In 1976, James K Styner, an orthopaedic surgeon from Lincoln, USA, crash-landed his light aircraft into a field in rural Nebraska. Styner’s family was with him in the plane. His wife died instantaneously. Three of his four children were knocked unconscious by the impact. The fourth, Chris, fractured his forearm bones. Styner himself fractured his facial bones and ribs.
Styner provided his children what little care he could at the crash site. He and Chris extricated the unconscious children, walked to the nearby road and flagged down a passing car. They got the children into the car and rushed them to a hospital in the nearest town, only to find it closed. Styner contacted the doctor and got it opened, but found to his dismay that the place was poorly equipped, and its personnel inexperienced. He was particularly horrified to see his unconscious children being moved without neck protection, a potential cause of irreparable spinal cord injury. He finally called a colleague in Lincoln who arranged for a helicopter to shift them all to a hospital there.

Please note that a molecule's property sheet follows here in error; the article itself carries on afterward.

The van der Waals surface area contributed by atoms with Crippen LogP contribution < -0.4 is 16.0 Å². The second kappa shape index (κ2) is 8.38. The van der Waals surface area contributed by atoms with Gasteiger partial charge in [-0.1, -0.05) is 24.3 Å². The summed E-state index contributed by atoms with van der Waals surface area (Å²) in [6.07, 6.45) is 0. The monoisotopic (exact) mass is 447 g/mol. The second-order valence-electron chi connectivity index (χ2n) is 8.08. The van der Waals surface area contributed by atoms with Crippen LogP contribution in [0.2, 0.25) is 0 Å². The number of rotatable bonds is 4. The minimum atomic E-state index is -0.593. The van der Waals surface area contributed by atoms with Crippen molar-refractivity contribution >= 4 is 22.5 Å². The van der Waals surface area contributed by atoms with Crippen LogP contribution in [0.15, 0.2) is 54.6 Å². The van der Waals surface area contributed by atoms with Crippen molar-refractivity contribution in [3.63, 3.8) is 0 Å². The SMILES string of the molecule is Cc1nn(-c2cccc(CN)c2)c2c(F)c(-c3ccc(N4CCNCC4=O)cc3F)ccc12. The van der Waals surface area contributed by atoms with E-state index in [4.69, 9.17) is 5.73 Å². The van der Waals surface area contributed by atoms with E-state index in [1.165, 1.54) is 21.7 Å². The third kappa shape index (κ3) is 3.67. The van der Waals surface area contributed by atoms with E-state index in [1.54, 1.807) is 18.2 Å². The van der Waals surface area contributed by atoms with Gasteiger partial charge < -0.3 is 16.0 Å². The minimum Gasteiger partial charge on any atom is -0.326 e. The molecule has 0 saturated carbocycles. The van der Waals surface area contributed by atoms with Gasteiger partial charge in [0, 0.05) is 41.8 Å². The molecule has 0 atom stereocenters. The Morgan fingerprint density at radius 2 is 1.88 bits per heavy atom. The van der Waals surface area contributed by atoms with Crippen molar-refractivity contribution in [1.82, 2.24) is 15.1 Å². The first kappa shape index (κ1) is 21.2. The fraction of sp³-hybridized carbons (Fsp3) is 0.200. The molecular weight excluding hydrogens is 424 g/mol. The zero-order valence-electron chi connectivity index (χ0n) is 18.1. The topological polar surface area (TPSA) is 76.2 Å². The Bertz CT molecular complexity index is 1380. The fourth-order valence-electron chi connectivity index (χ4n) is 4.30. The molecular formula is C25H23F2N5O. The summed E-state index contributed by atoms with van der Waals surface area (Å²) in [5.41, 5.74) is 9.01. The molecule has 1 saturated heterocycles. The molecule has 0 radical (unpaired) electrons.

On returning to Lincoln, Styner could not forget the rural hospital. He said, “When I can provide better care in the field with limited resources than my children and I received at the primary facility, there is something wrong with the system and it has to be changed.”